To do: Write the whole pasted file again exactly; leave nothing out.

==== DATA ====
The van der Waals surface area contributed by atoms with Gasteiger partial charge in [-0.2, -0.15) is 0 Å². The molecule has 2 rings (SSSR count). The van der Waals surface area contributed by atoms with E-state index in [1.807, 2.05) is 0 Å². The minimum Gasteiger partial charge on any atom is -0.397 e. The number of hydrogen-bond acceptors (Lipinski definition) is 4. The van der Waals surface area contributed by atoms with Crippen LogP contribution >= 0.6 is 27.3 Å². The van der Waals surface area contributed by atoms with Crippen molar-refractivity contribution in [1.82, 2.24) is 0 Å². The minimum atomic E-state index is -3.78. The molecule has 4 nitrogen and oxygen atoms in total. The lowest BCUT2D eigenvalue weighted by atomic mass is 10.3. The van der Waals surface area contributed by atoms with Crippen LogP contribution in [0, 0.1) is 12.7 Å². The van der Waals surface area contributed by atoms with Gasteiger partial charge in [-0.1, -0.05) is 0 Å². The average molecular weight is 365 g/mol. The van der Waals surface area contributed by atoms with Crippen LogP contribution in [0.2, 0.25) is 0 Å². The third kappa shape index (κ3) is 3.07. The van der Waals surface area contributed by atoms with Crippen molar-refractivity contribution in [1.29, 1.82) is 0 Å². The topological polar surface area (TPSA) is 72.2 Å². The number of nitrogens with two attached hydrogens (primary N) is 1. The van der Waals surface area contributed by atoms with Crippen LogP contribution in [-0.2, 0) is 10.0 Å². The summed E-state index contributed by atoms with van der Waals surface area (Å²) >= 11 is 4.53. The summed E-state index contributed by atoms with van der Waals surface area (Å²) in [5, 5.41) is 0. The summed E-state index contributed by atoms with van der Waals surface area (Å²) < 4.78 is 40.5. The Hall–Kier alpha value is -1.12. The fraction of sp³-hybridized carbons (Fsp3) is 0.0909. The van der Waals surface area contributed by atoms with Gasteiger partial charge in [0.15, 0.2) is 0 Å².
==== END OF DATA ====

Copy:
The van der Waals surface area contributed by atoms with Gasteiger partial charge in [-0.2, -0.15) is 0 Å². The molecule has 2 rings (SSSR count). The van der Waals surface area contributed by atoms with E-state index in [1.807, 2.05) is 0 Å². The minimum Gasteiger partial charge on any atom is -0.397 e. The number of hydrogen-bond acceptors (Lipinski definition) is 4. The van der Waals surface area contributed by atoms with Crippen LogP contribution >= 0.6 is 27.3 Å². The van der Waals surface area contributed by atoms with Crippen molar-refractivity contribution in [1.82, 2.24) is 0 Å². The minimum atomic E-state index is -3.78. The molecule has 4 nitrogen and oxygen atoms in total. The lowest BCUT2D eigenvalue weighted by atomic mass is 10.3. The van der Waals surface area contributed by atoms with Crippen LogP contribution in [0, 0.1) is 12.7 Å². The van der Waals surface area contributed by atoms with Gasteiger partial charge in [-0.1, -0.05) is 0 Å². The average molecular weight is 365 g/mol. The van der Waals surface area contributed by atoms with Crippen LogP contribution in [0.2, 0.25) is 0 Å². The third kappa shape index (κ3) is 3.07. The van der Waals surface area contributed by atoms with Crippen molar-refractivity contribution in [1.29, 1.82) is 0 Å². The topological polar surface area (TPSA) is 72.2 Å². The number of nitrogens with two attached hydrogens (primary N) is 1. The van der Waals surface area contributed by atoms with Crippen LogP contribution in [-0.2, 0) is 10.0 Å². The summed E-state index contributed by atoms with van der Waals surface area (Å²) >= 11 is 4.53. The summed E-state index contributed by atoms with van der Waals surface area (Å²) in [5, 5.41) is 0. The summed E-state index contributed by atoms with van der Waals surface area (Å²) < 4.78 is 40.5. The Hall–Kier alpha value is -1.12. The fraction of sp³-hybridized carbons (Fsp3) is 0.0909. The van der Waals surface area contributed by atoms with Gasteiger partial charge in [0.15, 0.2) is 0 Å².